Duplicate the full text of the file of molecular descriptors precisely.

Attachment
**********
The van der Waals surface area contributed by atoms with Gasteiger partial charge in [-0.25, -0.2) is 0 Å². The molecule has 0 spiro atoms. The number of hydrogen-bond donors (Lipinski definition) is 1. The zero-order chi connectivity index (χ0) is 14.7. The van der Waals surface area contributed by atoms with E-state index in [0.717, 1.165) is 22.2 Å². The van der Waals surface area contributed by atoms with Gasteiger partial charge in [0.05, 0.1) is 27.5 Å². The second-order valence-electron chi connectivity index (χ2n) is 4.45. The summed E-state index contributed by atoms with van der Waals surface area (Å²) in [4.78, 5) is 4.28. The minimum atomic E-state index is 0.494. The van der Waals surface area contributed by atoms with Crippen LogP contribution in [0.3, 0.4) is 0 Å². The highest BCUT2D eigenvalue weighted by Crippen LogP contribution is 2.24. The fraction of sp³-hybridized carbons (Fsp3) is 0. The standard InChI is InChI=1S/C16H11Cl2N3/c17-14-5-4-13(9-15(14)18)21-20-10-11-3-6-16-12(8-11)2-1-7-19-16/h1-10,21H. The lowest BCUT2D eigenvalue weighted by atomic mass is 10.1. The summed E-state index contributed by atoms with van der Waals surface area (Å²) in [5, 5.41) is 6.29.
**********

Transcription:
The van der Waals surface area contributed by atoms with Gasteiger partial charge in [-0.25, -0.2) is 0 Å². The molecule has 0 spiro atoms. The number of hydrogen-bond donors (Lipinski definition) is 1. The zero-order chi connectivity index (χ0) is 14.7. The van der Waals surface area contributed by atoms with E-state index in [0.717, 1.165) is 22.2 Å². The van der Waals surface area contributed by atoms with Gasteiger partial charge in [0.05, 0.1) is 27.5 Å². The second-order valence-electron chi connectivity index (χ2n) is 4.45. The summed E-state index contributed by atoms with van der Waals surface area (Å²) in [4.78, 5) is 4.28. The minimum atomic E-state index is 0.494. The van der Waals surface area contributed by atoms with Crippen LogP contribution in [0.3, 0.4) is 0 Å². The highest BCUT2D eigenvalue weighted by Crippen LogP contribution is 2.24. The fraction of sp³-hybridized carbons (Fsp3) is 0. The standard InChI is InChI=1S/C16H11Cl2N3/c17-14-5-4-13(9-15(14)18)21-20-10-11-3-6-16-12(8-11)2-1-7-19-16/h1-10,21H. The lowest BCUT2D eigenvalue weighted by atomic mass is 10.1. The summed E-state index contributed by atoms with van der Waals surface area (Å²) in [5, 5.41) is 6.29.